• Improving links between research, policy and practice
  • Latest research and perspective on the benefits of a connection with nature, getting connected to nature, and engaging people

The keynote speaker is Tony Juniper.  Looking at the draft programme, there is much here that is relevant to anyone interested in trees and woodland, and to the work of the Forest of Avon Trust, more generally.

We noted the following:

  • The potential for connecting to nature through forest school
  • Making Local Woods Connect: Social enterprise as a mechanism for reconnecting people with woodlands
  • Investigating the effects of ‘forest school’ on the mental wellbeing and environmental connectedness of young people
  • The impact of walking environment on connectedness to nature, mindfulness and empathy: a comparison of natural and urban locations
  • 30 Days Wild

 

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New Gruffalo learning pack launched

The Forestry Commission’s National Learning Team has developed an official Gruffalo Teacher’s Pack which is linked to the Early Years and Key Stage 1 curriculum and is themed around the well-known Gruffalo story and characters.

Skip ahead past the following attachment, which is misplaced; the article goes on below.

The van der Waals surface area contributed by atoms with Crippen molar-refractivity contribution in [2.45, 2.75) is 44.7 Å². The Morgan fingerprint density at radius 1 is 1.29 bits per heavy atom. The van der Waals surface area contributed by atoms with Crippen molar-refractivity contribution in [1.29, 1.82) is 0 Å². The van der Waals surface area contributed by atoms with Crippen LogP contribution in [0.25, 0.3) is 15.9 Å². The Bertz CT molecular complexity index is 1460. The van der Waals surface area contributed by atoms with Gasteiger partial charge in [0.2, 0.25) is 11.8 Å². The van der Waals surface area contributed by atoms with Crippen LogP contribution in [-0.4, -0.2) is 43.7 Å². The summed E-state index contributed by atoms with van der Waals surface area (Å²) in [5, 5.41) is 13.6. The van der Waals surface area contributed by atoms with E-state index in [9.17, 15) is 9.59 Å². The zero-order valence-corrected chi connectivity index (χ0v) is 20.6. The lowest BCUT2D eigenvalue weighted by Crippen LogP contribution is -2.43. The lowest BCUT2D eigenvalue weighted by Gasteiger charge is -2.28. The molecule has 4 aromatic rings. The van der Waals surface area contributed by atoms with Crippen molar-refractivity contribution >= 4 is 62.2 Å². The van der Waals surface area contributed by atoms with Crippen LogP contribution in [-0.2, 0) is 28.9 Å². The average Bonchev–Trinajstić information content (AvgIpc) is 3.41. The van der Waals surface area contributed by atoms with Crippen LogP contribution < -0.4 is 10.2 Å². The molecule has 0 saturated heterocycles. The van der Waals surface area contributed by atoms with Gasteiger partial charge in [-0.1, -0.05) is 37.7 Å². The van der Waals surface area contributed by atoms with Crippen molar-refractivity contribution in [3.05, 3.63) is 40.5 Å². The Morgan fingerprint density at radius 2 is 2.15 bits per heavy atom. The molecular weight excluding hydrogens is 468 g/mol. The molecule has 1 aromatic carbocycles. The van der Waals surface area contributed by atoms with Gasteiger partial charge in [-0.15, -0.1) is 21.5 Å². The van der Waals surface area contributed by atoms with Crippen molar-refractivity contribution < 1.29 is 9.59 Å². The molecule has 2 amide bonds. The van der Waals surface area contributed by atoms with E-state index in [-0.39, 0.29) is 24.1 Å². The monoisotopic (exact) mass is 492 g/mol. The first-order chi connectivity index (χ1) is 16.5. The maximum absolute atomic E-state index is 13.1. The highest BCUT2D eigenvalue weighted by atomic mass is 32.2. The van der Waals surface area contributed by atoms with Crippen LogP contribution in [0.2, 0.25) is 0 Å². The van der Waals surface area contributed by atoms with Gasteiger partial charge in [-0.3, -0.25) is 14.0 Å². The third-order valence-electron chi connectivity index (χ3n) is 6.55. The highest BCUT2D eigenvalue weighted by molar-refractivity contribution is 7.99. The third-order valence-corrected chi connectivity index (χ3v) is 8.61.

It’s designed to provide teachers with the tools and activities to help children learn about forests through hands-on, practical activities.

You can download the pack here, or email rachel.giles@forestry.gsi.gov.uk for more information.

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New report on outdoor learning

There’s a new report on outdoor learning in the UK drawn up by the Blagrave Trust, The Institute for Outdoor Learning, University College London, and Giving Evidence.

It’s title is: The Existing Evidence-Base about the Effectiveness of Outdoor Learning